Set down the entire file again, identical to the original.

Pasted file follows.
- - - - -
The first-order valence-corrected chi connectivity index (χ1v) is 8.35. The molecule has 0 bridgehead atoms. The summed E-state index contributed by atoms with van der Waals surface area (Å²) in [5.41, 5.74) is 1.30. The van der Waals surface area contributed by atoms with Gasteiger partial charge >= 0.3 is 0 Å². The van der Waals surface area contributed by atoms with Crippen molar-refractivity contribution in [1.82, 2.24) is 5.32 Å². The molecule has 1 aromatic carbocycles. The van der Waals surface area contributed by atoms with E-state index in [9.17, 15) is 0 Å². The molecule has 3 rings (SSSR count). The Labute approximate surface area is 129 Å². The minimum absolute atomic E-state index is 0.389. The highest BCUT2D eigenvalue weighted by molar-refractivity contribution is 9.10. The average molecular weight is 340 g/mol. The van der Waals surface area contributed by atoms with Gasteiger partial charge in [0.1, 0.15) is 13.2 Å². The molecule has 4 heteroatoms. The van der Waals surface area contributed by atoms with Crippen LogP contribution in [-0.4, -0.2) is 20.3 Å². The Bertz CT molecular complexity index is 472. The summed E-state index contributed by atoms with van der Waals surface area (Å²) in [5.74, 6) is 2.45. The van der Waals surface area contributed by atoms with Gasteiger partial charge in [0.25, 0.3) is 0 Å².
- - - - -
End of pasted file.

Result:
The first-order valence-corrected chi connectivity index (χ1v) is 8.35. The molecule has 0 bridgehead atoms. The summed E-state index contributed by atoms with van der Waals surface area (Å²) in [5.41, 5.74) is 1.30. The van der Waals surface area contributed by atoms with Gasteiger partial charge >= 0.3 is 0 Å². The van der Waals surface area contributed by atoms with Crippen molar-refractivity contribution in [1.82, 2.24) is 5.32 Å². The molecule has 1 aromatic carbocycles. The van der Waals surface area contributed by atoms with E-state index in [9.17, 15) is 0 Å². The molecule has 3 rings (SSSR count). The Labute approximate surface area is 129 Å². The minimum absolute atomic E-state index is 0.389. The highest BCUT2D eigenvalue weighted by molar-refractivity contribution is 9.10. The average molecular weight is 340 g/mol. The van der Waals surface area contributed by atoms with Gasteiger partial charge in [0.1, 0.15) is 13.2 Å². The molecule has 4 heteroatoms. The van der Waals surface area contributed by atoms with Crippen LogP contribution in [-0.4, -0.2) is 20.3 Å². The Bertz CT molecular complexity index is 472. The summed E-state index contributed by atoms with van der Waals surface area (Å²) in [5.74, 6) is 2.45. The van der Waals surface area contributed by atoms with Gasteiger partial charge in [0.25, 0.3) is 0 Å².